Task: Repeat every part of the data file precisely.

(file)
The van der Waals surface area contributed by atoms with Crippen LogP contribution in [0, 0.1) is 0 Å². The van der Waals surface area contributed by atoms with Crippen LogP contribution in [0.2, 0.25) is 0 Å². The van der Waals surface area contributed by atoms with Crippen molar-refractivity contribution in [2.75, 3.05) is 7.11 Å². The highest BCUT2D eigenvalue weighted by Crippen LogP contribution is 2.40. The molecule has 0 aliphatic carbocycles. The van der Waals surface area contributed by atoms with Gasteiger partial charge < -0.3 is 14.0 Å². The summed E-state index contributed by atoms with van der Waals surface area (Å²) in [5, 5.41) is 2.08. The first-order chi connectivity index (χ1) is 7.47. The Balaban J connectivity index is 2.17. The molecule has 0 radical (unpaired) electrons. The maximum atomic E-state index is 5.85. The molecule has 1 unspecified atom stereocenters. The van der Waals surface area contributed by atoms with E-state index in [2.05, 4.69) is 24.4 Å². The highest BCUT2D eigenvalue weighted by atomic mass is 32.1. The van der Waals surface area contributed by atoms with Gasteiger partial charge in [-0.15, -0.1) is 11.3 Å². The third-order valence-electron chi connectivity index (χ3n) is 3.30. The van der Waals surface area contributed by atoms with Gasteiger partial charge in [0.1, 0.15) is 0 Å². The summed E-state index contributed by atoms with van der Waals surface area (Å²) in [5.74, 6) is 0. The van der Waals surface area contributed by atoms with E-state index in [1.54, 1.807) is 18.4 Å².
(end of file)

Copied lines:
The van der Waals surface area contributed by atoms with Crippen LogP contribution in [0, 0.1) is 0 Å². The van der Waals surface area contributed by atoms with Crippen LogP contribution in [0.2, 0.25) is 0 Å². The van der Waals surface area contributed by atoms with Crippen molar-refractivity contribution in [2.75, 3.05) is 7.11 Å². The highest BCUT2D eigenvalue weighted by Crippen LogP contribution is 2.40. The molecule has 0 aliphatic carbocycles. The van der Waals surface area contributed by atoms with Gasteiger partial charge < -0.3 is 14.0 Å². The summed E-state index contributed by atoms with van der Waals surface area (Å²) in [5, 5.41) is 2.08. The first-order chi connectivity index (χ1) is 7.47. The Balaban J connectivity index is 2.17. The molecule has 0 radical (unpaired) electrons. The maximum atomic E-state index is 5.85. The molecule has 1 unspecified atom stereocenters. The van der Waals surface area contributed by atoms with E-state index in [2.05, 4.69) is 24.4 Å². The highest BCUT2D eigenvalue weighted by atomic mass is 32.1. The van der Waals surface area contributed by atoms with Gasteiger partial charge in [-0.15, -0.1) is 11.3 Å². The third-order valence-electron chi connectivity index (χ3n) is 3.30. The van der Waals surface area contributed by atoms with Gasteiger partial charge in [0.1, 0.15) is 0 Å². The summed E-state index contributed by atoms with van der Waals surface area (Å²) in [5.74, 6) is 0. The van der Waals surface area contributed by atoms with E-state index in [1.54, 1.807) is 18.4 Å².